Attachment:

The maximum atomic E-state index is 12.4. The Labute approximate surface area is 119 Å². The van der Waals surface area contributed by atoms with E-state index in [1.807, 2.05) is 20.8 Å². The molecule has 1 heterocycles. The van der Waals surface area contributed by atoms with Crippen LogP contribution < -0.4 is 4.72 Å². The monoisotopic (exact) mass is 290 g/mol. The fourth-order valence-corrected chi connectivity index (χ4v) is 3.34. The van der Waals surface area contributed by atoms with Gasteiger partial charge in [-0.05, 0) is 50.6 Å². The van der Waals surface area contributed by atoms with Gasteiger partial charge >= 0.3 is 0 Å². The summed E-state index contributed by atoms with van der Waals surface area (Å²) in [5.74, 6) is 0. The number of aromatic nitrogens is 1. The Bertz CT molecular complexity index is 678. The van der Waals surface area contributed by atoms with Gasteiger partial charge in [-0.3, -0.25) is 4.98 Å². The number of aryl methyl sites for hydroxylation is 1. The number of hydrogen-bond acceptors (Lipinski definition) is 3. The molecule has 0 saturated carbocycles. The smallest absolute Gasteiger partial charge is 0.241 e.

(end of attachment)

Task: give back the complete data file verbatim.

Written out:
The maximum atomic E-state index is 12.4. The Labute approximate surface area is 119 Å². The van der Waals surface area contributed by atoms with E-state index in [1.807, 2.05) is 20.8 Å². The molecule has 1 heterocycles. The van der Waals surface area contributed by atoms with Crippen LogP contribution < -0.4 is 4.72 Å². The monoisotopic (exact) mass is 290 g/mol. The fourth-order valence-corrected chi connectivity index (χ4v) is 3.34. The van der Waals surface area contributed by atoms with Gasteiger partial charge in [-0.05, 0) is 50.6 Å². The van der Waals surface area contributed by atoms with Gasteiger partial charge >= 0.3 is 0 Å². The summed E-state index contributed by atoms with van der Waals surface area (Å²) in [5.74, 6) is 0. The number of aromatic nitrogens is 1. The Bertz CT molecular complexity index is 678. The van der Waals surface area contributed by atoms with Gasteiger partial charge in [-0.3, -0.25) is 4.98 Å². The number of aryl methyl sites for hydroxylation is 1. The number of hydrogen-bond acceptors (Lipinski definition) is 3. The molecule has 0 saturated carbocycles. The smallest absolute Gasteiger partial charge is 0.241 e.